An international team of researchers has found that Tamiflu, the popular influenza antiviral, can shorten symptoms of influenza by half a day, but does not reduce hospital admissions or complications of infection.
The study, published last week in the British Medical Journal (BMJ), shows that Tamiflu modestly reduces the time to first alleviation of symptoms, but can also cause nausea and vomiting and increases the risk of headaches and renal and psychiatric syndromes.
“The trade-off between benefits and harms should be borne in mind when making decisions to use oseltamivir for treatment, prophylaxis, or stockpiling,” concludes the study authors from The Cochrane Collaboration, an independent global healthcare research network.
The data for this most recent review came from data generated by clinical trials that have not previously been open for scrutiny by independent researchers. Efforts by the BMJ and the research team convinced drugmaker Roche, which markets Tamiflu, to release the full data, according to The Scientist.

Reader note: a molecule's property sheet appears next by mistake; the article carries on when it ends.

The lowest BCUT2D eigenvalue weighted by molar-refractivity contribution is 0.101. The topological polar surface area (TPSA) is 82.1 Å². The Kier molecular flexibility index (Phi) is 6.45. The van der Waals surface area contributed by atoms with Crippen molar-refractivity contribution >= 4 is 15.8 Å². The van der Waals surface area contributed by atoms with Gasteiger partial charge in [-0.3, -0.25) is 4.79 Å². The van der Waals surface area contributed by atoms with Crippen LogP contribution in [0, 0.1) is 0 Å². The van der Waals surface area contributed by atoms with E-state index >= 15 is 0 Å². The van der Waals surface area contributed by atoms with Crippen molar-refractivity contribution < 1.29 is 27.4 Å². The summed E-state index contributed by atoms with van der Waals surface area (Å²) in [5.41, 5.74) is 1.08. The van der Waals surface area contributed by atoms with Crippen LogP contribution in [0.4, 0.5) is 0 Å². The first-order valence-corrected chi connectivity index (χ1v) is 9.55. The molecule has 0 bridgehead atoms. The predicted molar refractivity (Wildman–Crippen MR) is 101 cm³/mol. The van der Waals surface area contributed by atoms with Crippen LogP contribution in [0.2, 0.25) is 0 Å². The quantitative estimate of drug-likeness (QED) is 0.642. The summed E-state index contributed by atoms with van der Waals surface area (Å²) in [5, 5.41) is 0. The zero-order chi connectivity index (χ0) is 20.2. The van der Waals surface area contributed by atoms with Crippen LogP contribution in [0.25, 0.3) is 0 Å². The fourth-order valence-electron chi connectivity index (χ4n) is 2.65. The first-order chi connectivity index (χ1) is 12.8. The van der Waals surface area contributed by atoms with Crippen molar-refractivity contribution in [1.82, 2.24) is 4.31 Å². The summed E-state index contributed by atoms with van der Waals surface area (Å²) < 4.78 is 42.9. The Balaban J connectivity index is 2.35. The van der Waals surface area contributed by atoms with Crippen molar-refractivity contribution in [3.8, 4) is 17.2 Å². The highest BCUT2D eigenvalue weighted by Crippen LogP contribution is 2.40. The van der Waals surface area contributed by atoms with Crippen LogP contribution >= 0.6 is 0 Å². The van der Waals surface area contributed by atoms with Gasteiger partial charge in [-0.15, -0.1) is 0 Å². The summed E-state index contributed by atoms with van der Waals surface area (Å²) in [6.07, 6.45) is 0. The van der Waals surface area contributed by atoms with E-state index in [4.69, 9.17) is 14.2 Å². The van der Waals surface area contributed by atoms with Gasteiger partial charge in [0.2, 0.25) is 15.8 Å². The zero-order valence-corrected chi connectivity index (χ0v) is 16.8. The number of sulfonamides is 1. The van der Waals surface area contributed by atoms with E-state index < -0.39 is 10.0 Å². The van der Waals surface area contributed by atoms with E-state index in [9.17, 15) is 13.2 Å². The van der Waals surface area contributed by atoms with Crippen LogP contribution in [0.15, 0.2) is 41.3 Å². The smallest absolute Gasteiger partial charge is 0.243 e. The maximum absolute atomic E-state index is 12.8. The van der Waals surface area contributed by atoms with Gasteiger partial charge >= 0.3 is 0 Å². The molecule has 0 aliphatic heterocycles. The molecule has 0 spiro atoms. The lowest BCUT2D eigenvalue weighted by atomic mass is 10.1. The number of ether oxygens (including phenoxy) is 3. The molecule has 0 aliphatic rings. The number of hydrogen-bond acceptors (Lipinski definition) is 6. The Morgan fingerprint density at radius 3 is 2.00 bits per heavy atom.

“There is no credible way these drugs could prevent a pandemic,” Carl Heneghan, one of the lead investigators of the review and a professor at Oxford University, told reporters. “Remember, the idea of a drug is that the benefits should exceed the harms. So if you can’t find any benefits, that accentuates the harms.”
Claims about the effectiveness of such antivirals against complications are key factors in decisions made by governments around the world to stockpile these drugs for seasonal and pandemic influenza surges. The US has reportedly spent more than $1.3 billion buying a strategic reserve of antivirals, while in the UK the government has spent almost £424 million for a stockpile of about 40 million doses.